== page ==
Additional inclusion criteria for both groups were age ≥ 60 years, fluent German language skills, capacity to provide informed consent, and presence of a study partner. For exclusion criteria, see [12].

The annual neuropsychological testing in DELCODE included the PACC5 [13]. The PACC5 z-score was calculated as the mean performance z-score across the Mini-Mental State Examination (MMSE), a 30-item composite screening test, the Wechsler Memory Scale Logical Memory Delayed Recall, a test of delayed (30 min) story recall, the Digit-Symbol Coding Test (DSCT; 0–93), a test of memory, executive function and processing speed, the Free and Cued Selective Reminding Test–Free Total Recall (FCSRT96; 0–96), a test of free and cued recall of newly learned associations, and the Category Fluency Test, a test of semantic memory and executive function [14,15,16,17]. The z-scores for the PACC5 in our analysis were derived using the mean and standard deviation of healthy controls and participants with SCD as well as relatives of patients with dementia in the entire DELCODE study.

All local institutional review boards and ethical committees approved the study protocol. All participants gave written informed consent before inclusion in the study. DELCODE is registered at the German Clinical Trials Register (DRKS00007966) (04/May/2015). Data handling and quality control are reported in [12].


T1 and T2 MRI datasets were obtained from 916 participants at baseline. Of these, 433 participants had also CSF data available, which was used to define amyloid positivity (see below). The MRI data underwent automatic segmentation of hippocampal subfields and parahippocampal region according to the protocol outlined below. After manual inspection by an experienced rater (see below) 272 participants had hippocampal segmentations that passed quality assessment for both hemispheres. This final segmentation sample comprised 95 amyloid-negative (A−) asymptomatic individuals, 26 amyloid-positive (A+) asymptomatic individuals, 104 A− SCD, and 47 A+ SCD. The remaining participants of the segmentation sample had MCI and early dementia and were not considered for the current analysis.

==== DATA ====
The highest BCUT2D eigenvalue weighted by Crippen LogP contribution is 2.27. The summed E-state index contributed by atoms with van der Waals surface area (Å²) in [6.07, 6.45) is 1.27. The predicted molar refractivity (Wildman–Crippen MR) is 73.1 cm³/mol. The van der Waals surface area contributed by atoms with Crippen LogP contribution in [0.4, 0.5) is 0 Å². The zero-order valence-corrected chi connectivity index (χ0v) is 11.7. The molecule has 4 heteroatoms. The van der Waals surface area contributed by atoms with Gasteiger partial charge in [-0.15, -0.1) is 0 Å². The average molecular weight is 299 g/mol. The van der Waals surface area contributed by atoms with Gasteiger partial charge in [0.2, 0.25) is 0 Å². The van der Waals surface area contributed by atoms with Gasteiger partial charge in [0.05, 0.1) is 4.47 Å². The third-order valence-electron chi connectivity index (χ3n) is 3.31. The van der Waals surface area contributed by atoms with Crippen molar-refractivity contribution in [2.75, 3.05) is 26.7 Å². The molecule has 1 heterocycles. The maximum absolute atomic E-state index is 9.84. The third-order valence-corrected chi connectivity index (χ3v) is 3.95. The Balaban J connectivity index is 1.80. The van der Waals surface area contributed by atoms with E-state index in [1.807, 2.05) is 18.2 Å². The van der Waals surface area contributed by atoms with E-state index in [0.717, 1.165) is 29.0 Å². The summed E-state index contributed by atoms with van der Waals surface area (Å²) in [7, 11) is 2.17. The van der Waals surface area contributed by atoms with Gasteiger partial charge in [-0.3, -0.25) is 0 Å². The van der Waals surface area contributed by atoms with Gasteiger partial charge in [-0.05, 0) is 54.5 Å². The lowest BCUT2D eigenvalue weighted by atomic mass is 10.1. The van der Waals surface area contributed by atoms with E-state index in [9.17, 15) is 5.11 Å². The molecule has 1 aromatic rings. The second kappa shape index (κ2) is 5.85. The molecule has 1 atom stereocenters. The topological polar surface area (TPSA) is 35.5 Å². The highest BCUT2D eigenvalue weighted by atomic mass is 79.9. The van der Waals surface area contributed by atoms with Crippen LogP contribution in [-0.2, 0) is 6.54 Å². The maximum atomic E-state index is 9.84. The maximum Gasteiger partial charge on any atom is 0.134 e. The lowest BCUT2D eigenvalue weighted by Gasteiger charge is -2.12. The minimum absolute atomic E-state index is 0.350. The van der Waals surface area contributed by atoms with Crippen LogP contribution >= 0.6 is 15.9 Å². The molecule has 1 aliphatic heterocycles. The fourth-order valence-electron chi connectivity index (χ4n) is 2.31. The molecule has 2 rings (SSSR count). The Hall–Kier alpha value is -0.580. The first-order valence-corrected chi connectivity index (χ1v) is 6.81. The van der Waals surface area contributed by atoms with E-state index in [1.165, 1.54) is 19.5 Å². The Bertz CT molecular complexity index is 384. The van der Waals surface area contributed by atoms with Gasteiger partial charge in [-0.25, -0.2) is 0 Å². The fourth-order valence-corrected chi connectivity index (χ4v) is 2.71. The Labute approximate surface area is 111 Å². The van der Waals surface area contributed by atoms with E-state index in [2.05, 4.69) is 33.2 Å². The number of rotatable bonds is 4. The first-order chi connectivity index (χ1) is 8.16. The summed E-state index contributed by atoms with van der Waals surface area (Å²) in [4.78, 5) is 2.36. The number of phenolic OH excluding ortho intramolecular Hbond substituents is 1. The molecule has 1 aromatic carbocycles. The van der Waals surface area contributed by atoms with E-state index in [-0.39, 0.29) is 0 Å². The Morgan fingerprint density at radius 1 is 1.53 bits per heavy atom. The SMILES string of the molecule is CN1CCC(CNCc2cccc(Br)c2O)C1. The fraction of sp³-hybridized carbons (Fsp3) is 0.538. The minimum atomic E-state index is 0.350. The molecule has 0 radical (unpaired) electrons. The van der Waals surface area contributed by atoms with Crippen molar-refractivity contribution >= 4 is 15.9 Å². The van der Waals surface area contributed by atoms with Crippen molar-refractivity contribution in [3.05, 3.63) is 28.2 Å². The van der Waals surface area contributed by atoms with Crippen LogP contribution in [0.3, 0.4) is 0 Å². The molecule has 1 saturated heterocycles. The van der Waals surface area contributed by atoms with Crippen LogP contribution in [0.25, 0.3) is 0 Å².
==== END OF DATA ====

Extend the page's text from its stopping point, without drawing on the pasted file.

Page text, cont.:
CSF Alzheimer’s disease biomarker assessment

CSF Alzheimer’s disease biomarkers were determined centrally at the Bonn site using commercially available kits according to vendor specifications (V-PLEX Aβ Peptide Panel 1 (6E10) Kit, K15200E and V-PLEX Human Total-tau Kit, K151LAE (Mesoscale Diagnostics LLC, Rockville, USA), and Innotest PhosphoTau (181P), 81581, Fujirebio Germany GmbH, Hannover, Germany) (also see [12]). Cut-offs were calculated from the DELCODE dataset by Gaussian mixture modeling using the R package flexmix (version 2.3-15). The following cut-offs were determined: Aß42 ≤ 638.7 pg/ml, Aß42/Aß40 ≤ 0.08 pg/ml, total Tau > 510.9 pg/ml, phospho-tau ≥ 73.65 pg/ml, and Aß42/phospho-tau < 9.68 pg/ml. The cut-off of the Aß42/Aß40 ratio was used to define amyloid positivity.

MRI acquisition

MRI data were acquired at nine DELCODE scanning sites, all equipped with Siemens scanners (3 TIM Trio systems, 4 Verio systems, one Skyra, and one Prisma system). For the current report, T1-weighted (3D GRAPPA PAT 2, 1 mm3 isotropic, 256 × 256px, 192 slices, sagittal, ~5 min, TR 2500 ms, TE 4.33 ms, TI 110 ms, FA 7°) and T2-weighted (optimized for MTL volumetry, 0.5 × 0.5 × 1.5 mm3, 384 × 384px, 64 slices, orthogonal to the hippocampal long axis, ~12 min, TR 3500 ms, TE 353 ms) images were used. Standard operating procedures, quality assurance, and assessment were provided and supervised by the DZNE imaging network (iNET, Magdeburg) as described in [12].

Volumetric analysis

Automated segmentation of hippocampal and parahippocampal subregions

Automated segmentation of hippocampal subfields (ASHS) was implemented in the entire DELCODE cohort using the Penn ABC-3T ASHS Atlas for T2-weighted MRI [9, 18, 19]. Using this atlas, hippocampal subfields (subiculum, dentate gyrus, Cornu Ammonis 1, 2, and 3, hippocampal tail) and parahippocampal regions (entorhinal cortex, Brodmann areas 35 and 36, parahippocampal cortex) were segmented in correspondence with the manual segmentation protocol by Berron et al. [9].